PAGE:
In this post, hear from Robert (Bob) Goodrich about how to be a good patient. Bob is a lawyer, husband, father, and leukemia survivor. You can read more from him at his blog AfterLife. Thank you to Bob for sharing his experience and guidance.
In the past seventeen months, I have been hospitalized ten times and have been an outpatient in an oncology clinic with between 50-100 visits. I’ve had among other things chemotherapy, radiation, photopheresis, a stem cell transplant, two eye surgeries, and total parenteral nutrition (intravenous nutrition). I have been treated or examined by oncologists, cardiologists, infectious disease specialists, ophthalmologists, gastroenterologists, radiologists, surgeons, neurologists and pulmonologists. It began with acute myeloid leukemia (AML), which led to a hemorrhage in my right eye, skin graft vs. host disease (a common side effect of a stem cell transplant), an intestinal meltdown that may or may not be gut graft vs. host disease (also a common side effect of a stem cell transplant), and most recently a blood clot in the leg that resulted in bilateral pulmonary embolisms and a stroke. None of the above is offered to brag or to elicit sympathy, but instead to indicate that I have had the opportunity to learn how to become a good patient. I offer the following advice.
What is a good patient? When I was diagnosed with leukemia and had to leave my law practice, my identity as a lawyer disappeared, and my identity as “patient” began. I embraced it, seeing it as a job with much at stake. Although being a “patient” patient is sometimes called for, that is usually only a minor part of the job. A good patient is not necessarily an acquiescent patient and sometimes should not be. Institutional medical care by its nature wants to categorize patients and standardize care, while at the same time asserting that every patient is different. Medical professionals can become insensitive to particular circumstances and make diagnoses and resulting treatment plans without a deep dive into the nature of the illness or particular circumstances. Initial misdiagnosis or mis-treatment can be irreversible, and they are not uncommon.
A good patient is a diligent student of his disease, is inquisitive about his proposed treatment plan, and tracks his medicines carefully. A good patient takes care of himself and of those in his new community. A good patient works toward the best outcome, plans a future assuming the best outcome, and comes to terms with the worst that may come.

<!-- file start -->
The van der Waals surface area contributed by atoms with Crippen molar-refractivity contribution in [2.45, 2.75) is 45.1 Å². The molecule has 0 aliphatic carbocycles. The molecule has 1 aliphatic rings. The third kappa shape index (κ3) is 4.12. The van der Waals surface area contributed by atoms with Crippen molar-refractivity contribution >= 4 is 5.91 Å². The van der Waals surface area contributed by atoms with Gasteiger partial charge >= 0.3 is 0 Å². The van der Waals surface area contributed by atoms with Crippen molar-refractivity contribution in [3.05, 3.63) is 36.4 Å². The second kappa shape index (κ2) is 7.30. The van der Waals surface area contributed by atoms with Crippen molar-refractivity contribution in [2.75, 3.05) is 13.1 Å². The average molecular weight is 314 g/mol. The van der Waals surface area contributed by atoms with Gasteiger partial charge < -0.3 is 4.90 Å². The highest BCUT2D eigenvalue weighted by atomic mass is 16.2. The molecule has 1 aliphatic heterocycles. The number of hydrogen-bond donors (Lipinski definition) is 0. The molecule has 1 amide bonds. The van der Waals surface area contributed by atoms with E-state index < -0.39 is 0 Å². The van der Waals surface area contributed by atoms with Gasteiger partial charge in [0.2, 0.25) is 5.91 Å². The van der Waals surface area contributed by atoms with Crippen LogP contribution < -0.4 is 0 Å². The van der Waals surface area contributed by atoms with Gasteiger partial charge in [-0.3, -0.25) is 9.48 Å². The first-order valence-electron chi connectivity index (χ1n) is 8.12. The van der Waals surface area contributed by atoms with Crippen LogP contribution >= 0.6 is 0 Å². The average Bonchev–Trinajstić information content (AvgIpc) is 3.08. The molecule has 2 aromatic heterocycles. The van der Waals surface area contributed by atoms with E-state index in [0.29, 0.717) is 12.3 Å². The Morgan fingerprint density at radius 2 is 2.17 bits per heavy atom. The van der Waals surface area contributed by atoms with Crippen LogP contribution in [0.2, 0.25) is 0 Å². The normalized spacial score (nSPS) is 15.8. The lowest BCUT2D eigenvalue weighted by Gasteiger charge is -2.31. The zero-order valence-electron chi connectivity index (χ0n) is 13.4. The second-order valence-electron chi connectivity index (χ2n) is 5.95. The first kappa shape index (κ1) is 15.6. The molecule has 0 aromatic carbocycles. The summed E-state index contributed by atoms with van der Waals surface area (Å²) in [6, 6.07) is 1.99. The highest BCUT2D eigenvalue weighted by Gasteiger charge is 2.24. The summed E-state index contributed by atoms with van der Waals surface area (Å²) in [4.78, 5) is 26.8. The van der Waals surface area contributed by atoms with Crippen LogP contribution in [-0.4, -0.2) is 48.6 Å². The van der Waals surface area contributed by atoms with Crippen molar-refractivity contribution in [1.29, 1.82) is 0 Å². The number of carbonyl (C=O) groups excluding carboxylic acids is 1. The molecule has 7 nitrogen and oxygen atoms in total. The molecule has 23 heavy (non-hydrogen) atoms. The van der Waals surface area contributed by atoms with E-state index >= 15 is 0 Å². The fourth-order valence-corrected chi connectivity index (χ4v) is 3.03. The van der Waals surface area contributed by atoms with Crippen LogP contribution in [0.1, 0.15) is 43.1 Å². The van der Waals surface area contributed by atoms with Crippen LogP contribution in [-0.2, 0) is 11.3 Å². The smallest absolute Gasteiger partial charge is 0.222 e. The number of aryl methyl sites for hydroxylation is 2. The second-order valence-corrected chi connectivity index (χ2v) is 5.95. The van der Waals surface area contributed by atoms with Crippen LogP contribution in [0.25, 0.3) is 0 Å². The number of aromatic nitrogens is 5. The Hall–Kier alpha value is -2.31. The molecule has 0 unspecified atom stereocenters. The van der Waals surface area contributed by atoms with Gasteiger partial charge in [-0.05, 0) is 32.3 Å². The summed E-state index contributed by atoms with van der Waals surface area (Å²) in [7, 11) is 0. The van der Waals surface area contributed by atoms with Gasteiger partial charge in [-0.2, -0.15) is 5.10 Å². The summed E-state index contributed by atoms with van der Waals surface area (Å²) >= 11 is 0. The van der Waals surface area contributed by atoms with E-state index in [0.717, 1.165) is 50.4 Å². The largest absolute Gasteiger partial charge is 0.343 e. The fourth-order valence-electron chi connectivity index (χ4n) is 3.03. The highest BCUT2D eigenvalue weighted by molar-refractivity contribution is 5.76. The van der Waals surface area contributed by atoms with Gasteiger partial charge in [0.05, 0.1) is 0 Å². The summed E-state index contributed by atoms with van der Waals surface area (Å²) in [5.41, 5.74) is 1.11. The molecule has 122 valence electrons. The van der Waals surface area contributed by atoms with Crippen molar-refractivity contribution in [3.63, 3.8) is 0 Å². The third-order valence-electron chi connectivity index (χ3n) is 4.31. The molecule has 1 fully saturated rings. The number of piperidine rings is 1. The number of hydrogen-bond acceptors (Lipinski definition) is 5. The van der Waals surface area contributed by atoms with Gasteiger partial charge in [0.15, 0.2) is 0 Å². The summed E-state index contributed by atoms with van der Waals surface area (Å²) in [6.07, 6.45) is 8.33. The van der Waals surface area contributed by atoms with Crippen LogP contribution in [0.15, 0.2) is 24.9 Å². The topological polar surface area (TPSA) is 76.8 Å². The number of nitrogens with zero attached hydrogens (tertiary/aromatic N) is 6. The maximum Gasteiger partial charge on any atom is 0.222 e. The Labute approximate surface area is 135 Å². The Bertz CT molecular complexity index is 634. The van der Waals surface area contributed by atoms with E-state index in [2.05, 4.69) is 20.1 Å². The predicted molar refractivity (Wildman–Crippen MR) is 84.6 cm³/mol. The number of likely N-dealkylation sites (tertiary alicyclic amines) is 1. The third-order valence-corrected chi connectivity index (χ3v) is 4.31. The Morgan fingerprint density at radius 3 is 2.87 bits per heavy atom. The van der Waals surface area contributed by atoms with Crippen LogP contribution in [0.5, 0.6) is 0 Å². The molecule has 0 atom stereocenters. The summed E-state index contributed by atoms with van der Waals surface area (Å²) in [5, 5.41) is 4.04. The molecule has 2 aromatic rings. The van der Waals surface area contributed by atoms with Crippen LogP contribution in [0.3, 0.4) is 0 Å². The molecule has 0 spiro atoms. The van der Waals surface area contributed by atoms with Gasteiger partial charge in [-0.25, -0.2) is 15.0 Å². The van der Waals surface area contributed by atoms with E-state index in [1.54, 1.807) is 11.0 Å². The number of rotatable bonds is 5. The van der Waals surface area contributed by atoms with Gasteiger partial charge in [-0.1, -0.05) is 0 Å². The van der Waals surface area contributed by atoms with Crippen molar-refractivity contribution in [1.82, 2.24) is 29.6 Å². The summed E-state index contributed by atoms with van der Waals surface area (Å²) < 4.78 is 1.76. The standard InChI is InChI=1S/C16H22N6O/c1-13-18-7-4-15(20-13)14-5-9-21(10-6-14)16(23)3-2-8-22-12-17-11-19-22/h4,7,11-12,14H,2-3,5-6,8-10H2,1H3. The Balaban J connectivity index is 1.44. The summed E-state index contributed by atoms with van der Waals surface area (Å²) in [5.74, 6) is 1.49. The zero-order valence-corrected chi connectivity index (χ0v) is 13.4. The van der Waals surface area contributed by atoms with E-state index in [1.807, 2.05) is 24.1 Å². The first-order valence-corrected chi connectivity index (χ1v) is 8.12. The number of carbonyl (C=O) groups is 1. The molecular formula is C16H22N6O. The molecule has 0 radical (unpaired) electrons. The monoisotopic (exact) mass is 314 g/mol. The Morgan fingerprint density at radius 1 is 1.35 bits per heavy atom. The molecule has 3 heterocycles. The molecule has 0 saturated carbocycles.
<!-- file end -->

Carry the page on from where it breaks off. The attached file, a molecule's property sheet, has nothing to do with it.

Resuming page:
How does one become a good patient?
(1) Become a student. Most people fare better with a sense of control. With no understanding of your illness, you won’t have that. There is typically a plethora of literature on an illness, ranging from the fairly straightforward explanations at sites like the The Leukemia & Lymphoma Society (LLS) to the reviews of clinical trials published by various researchers. Straightforward is not bad, and it is a good place to begin. Your comprehension level on the harder material may not be high, but you will usually glean useful information from it. Some of it may be scary. It is a good idea to stick with reputable sources, e.g., the Mayo Clinic, National Cancer Institute, MedLine, and The Leukemia & Lymphoma Society. I use a free app called “Pocket” to save articles that further my understanding.*
Ask your doctors to explain your illness in terms that you grasp. They are obliged to give you an explanation of the illness, how it has been historically and is now being treated, the success/failure of such treatments, and your prognosis based on what they know about you so far. There are no stupid questions. Ask them for articles to read. What is the purpose of each medicine? What is the purpose of each test? What do the test results mean?
At every stage of your journey you are entitled to know your diagnosis, your proposed treatment plan, and your prognosis. All of these things can change and in my case have changed more than once. Do not assume this information will be given to you without your asking or that even after asking it will be given to you. A diagnosis may be only a working hypothesis, but you should know it and accept that it may change.